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‘Four Men Started Beating Me Up’: Pregnant Heilongjiang Petitioner

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Ding Wenqi  |  Radio Free Asia

Li Naiqiu is shown bound and gagged after petitioning in Beijing, Jan. 22, 2017. (sent by an RFA listener)
Li Naiqiu is shown bound and gagged after petitioning in Beijing, Jan. 22, 2017.
(sent by an RFA listener)

A pregnant woman who went to Beijing to complain about a grievance in her hometown in the northeastern Chinese province of Heilongjiang says she is in danger of losing her baby after being injured by officials sent to bring her home.

Li Naiqiu, who was four months pregnant at the time of her detention, said she was picked up by interceptors from Heilongjiang’s Taihe city and escorted back to her hometown from the unofficial detention center at Majialou on Jan. 22.

On the trip home, she was handcuffed and beaten up by the officials, who also kicked her in the abdomen.

“When we got on the bus, it was very cold, and I went to sit in front because I saw there was a space,” Li told RFA. “Then, four men started beating me up.”

“Now I have to have total bed-rest, otherwise I will miscarry,” she said.

Photos of Li taken by a fellow petitioner on the bus showed her bound with and gagged with sticky tape on the trip home.

Violence ‘frequently used’

Beijing-based rights activist Zhou Li said interceptors frequently use violence against petitioners on the journey home, but that there is little public interest in the issue.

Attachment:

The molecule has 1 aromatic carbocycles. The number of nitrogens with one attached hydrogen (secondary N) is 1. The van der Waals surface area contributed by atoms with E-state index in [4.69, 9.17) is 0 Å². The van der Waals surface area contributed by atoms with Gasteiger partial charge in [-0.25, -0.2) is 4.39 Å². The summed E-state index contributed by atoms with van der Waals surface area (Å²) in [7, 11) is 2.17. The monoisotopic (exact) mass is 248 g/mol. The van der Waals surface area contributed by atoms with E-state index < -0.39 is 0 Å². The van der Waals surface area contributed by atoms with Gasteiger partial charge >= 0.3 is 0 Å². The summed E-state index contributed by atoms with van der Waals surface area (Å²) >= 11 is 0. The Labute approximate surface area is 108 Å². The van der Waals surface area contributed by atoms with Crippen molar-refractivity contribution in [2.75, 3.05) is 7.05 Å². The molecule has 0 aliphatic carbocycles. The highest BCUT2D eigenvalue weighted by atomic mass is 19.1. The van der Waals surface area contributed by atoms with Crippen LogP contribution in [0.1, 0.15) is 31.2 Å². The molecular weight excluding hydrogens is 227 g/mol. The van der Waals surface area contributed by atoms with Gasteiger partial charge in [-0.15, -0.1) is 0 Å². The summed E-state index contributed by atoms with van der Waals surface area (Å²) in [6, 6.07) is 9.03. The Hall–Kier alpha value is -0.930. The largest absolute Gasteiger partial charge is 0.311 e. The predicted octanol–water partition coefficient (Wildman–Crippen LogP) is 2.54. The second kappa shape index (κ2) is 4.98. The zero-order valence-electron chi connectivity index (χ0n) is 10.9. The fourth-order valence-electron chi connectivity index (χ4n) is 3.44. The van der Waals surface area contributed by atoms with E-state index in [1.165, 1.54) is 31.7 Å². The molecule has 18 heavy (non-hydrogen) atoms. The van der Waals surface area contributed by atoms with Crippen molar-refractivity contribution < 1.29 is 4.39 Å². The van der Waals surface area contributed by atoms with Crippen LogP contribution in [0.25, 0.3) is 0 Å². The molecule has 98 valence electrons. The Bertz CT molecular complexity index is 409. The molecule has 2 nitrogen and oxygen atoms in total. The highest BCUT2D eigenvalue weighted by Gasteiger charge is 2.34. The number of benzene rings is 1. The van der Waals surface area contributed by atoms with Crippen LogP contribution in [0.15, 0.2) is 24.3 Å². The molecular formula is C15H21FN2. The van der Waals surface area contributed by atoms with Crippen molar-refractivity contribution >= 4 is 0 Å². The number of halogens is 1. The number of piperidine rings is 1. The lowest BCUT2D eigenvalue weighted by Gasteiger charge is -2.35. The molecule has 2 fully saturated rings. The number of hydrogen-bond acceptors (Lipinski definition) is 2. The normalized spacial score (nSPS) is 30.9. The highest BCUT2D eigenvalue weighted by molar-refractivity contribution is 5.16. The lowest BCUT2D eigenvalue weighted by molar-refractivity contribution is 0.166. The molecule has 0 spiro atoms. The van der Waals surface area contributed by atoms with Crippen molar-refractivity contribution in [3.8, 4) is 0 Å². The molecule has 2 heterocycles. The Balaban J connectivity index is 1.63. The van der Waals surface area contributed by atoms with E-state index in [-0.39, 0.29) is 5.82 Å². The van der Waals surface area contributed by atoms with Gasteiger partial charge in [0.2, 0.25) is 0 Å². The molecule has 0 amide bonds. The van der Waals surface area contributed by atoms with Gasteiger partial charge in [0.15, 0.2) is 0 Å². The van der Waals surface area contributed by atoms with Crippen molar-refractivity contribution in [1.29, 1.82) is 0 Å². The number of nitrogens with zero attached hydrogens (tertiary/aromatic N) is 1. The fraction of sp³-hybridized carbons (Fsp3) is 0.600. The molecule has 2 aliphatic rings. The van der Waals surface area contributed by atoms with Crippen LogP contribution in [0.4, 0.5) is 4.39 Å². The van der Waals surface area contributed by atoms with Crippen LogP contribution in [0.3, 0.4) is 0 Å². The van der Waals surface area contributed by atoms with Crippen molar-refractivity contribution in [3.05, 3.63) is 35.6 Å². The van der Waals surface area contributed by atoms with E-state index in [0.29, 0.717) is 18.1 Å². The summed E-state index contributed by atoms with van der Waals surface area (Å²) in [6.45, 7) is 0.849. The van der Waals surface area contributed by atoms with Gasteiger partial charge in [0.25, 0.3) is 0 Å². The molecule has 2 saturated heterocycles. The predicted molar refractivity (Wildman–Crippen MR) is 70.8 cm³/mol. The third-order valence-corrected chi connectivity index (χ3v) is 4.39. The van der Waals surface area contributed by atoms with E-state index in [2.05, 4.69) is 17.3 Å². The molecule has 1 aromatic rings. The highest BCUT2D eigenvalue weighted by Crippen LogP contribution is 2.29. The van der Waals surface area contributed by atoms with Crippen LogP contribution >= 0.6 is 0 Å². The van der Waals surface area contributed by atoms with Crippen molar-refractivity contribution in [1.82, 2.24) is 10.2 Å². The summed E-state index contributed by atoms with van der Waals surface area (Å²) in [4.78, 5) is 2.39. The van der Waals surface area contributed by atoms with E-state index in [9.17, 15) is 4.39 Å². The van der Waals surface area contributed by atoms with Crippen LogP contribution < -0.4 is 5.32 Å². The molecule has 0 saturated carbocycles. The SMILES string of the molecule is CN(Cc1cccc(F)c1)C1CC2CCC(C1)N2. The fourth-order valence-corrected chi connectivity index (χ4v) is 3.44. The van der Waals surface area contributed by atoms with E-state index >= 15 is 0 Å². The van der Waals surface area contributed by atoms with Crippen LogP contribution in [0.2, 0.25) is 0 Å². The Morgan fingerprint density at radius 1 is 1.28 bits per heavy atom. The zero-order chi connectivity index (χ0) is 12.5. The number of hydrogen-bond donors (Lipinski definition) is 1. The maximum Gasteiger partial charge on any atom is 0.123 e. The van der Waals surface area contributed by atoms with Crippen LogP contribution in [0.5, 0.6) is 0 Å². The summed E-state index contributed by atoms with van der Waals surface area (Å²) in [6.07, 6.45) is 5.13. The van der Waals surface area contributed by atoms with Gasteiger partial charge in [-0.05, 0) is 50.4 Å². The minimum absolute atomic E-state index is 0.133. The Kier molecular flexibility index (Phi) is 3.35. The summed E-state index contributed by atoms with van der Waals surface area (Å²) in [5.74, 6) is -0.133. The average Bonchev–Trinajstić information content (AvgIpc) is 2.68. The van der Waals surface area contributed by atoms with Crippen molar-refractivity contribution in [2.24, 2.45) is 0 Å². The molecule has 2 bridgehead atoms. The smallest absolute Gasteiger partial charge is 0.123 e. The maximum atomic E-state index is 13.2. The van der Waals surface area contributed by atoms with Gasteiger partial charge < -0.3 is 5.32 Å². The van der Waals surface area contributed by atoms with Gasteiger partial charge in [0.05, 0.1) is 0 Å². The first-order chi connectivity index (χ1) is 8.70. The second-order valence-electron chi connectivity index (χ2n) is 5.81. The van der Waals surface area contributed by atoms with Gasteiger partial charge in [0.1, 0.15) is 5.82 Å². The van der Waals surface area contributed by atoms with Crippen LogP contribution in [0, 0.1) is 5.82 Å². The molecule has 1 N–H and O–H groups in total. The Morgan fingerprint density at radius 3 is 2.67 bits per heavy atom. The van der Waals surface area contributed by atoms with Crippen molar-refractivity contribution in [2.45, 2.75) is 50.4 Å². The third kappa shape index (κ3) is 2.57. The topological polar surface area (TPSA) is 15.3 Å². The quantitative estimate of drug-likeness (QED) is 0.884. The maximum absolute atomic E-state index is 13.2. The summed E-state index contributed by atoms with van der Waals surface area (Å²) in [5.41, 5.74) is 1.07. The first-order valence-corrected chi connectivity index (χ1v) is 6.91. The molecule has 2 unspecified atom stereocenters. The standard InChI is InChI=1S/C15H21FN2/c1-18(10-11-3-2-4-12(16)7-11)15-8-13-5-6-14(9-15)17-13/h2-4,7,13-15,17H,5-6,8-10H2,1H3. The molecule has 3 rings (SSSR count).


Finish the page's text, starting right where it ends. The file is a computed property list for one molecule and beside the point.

“A lot of people have reported this, but it seems nobody cares about it,” Zhou said. “They just hear stories about it, but because they have never experienced it themselves, they have no reference point in their imagination for it.”

“But this photo shows wholly inappropriate force being used; it’s shocking. I am appalled,” she said.

“What’s even more shocking is that she is four months pregnant.”

Dalian petitioner Jiang Jianjun said he was once gagged with sticky tape in a similar situation.

“They brought me home in pretty much the same way,” Jiang said. “They also took away my gold chain and my cell phone.”

“These interceptors just deprive people of their liberty under the guise of working for the government,” he said. “It’s a huge problem, and China still hasn’t sorted it out.”

A typical case

Meanwhile, Sichuan-based rights activist Deng Fuquan said he knows a number of people who have been subjected to brutal beatings while being “intercepted.”

“I know a few people who have been brought back from Beijing, then taken to a detention center where some random thugs beat them up,” Deng said. “These weren’t isolated incidents; I can think of dozens of people who this happened to.”

“This photo is emblematic of how ordinary citizens are treated nowadays.”

And Heilongjiang petitioner Song Yingjun called for better enforcement of China’s constitution, which should protect individuals from arbitrary detention by agents of the state.

“These interceptors hired by local governments are illegal,” Song said. “Why do they have to operate on the quiet? If they were legitimate, they could work openly.”

“I hope she starts legal proceedings.”

Copyright © 1998-2016, RFA. Used with the permission of Radio Free Asia, 2025 M St. NW, Suite 300, Washington DC 20036

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